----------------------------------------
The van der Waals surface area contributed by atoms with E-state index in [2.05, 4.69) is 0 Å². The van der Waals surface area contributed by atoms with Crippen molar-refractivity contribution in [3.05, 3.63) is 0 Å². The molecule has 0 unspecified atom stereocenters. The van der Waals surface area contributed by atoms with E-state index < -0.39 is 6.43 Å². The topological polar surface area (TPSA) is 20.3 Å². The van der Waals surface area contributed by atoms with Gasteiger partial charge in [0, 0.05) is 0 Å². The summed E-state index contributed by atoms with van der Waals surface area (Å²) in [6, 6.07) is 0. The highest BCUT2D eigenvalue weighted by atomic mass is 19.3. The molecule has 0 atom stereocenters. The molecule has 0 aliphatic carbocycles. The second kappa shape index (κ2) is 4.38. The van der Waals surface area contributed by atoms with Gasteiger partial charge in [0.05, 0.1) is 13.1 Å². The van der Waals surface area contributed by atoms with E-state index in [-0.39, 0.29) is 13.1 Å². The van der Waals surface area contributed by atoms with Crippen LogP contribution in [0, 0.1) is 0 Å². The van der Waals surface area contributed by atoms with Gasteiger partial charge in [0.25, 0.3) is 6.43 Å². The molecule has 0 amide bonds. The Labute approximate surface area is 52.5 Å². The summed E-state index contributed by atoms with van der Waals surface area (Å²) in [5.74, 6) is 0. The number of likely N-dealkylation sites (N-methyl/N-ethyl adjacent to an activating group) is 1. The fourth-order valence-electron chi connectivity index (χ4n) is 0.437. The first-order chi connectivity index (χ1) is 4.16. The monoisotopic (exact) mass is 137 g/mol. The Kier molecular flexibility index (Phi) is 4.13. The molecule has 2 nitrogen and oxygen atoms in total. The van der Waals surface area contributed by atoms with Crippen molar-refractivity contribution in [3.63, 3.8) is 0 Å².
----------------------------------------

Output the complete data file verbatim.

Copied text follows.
The van der Waals surface area contributed by atoms with E-state index in [2.05, 4.69) is 0 Å². The van der Waals surface area contributed by atoms with Crippen molar-refractivity contribution in [3.05, 3.63) is 0 Å². The molecule has 0 unspecified atom stereocenters. The van der Waals surface area contributed by atoms with E-state index < -0.39 is 6.43 Å². The topological polar surface area (TPSA) is 20.3 Å². The van der Waals surface area contributed by atoms with Gasteiger partial charge in [0, 0.05) is 0 Å². The summed E-state index contributed by atoms with van der Waals surface area (Å²) in [6, 6.07) is 0. The highest BCUT2D eigenvalue weighted by atomic mass is 19.3. The molecule has 0 atom stereocenters. The molecule has 0 aliphatic carbocycles. The second kappa shape index (κ2) is 4.38. The van der Waals surface area contributed by atoms with Gasteiger partial charge in [0.05, 0.1) is 13.1 Å². The van der Waals surface area contributed by atoms with E-state index in [-0.39, 0.29) is 13.1 Å². The van der Waals surface area contributed by atoms with Crippen LogP contribution in [0, 0.1) is 0 Å². The van der Waals surface area contributed by atoms with Gasteiger partial charge in [0.25, 0.3) is 6.43 Å². The molecule has 0 amide bonds. The Labute approximate surface area is 52.5 Å². The summed E-state index contributed by atoms with van der Waals surface area (Å²) in [5.74, 6) is 0. The number of likely N-dealkylation sites (N-methyl/N-ethyl adjacent to an activating group) is 1. The fourth-order valence-electron chi connectivity index (χ4n) is 0.437. The first-order chi connectivity index (χ1) is 4.16. The monoisotopic (exact) mass is 137 g/mol. The Kier molecular flexibility index (Phi) is 4.13. The molecule has 2 nitrogen and oxygen atoms in total. The van der Waals surface area contributed by atoms with Crippen molar-refractivity contribution in [3.63, 3.8) is 0 Å².